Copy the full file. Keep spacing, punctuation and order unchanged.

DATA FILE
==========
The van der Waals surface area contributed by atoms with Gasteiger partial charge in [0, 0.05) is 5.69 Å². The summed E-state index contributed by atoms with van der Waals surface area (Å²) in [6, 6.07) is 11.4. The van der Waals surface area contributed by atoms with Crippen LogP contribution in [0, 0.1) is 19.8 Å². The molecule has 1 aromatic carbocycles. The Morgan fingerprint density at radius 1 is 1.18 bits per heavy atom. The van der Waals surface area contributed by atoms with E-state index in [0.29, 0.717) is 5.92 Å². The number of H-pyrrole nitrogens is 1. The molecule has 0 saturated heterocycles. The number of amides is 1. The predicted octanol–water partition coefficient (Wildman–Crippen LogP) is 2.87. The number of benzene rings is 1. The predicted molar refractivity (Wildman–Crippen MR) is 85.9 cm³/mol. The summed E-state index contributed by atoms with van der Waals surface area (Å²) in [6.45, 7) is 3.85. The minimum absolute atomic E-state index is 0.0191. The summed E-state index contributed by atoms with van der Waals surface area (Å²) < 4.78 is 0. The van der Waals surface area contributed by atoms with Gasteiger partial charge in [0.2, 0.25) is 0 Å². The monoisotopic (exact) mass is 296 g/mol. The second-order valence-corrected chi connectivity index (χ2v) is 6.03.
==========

The van der Waals surface area contributed by atoms with Gasteiger partial charge in [0, 0.05) is 5.69 Å². The summed E-state index contributed by atoms with van der Waals surface area (Å²) in [6, 6.07) is 11.4. The van der Waals surface area contributed by atoms with Crippen LogP contribution in [0, 0.1) is 19.8 Å². The molecule has 1 aromatic carbocycles. The Morgan fingerprint density at radius 1 is 1.18 bits per heavy atom. The van der Waals surface area contributed by atoms with E-state index in [0.29, 0.717) is 5.92 Å². The number of H-pyrrole nitrogens is 1. The molecule has 0 saturated heterocycles. The number of amides is 1. The predicted octanol–water partition coefficient (Wildman–Crippen LogP) is 2.87. The number of benzene rings is 1. The predicted molar refractivity (Wildman–Crippen MR) is 85.9 cm³/mol. The summed E-state index contributed by atoms with van der Waals surface area (Å²) in [6.45, 7) is 3.85. The minimum absolute atomic E-state index is 0.0191. The summed E-state index contributed by atoms with van der Waals surface area (Å²) < 4.78 is 0. The van der Waals surface area contributed by atoms with Gasteiger partial charge in [0.2, 0.25) is 0 Å². The monoisotopic (exact) mass is 296 g/mol. The second-order valence-corrected chi connectivity index (χ2v) is 6.03.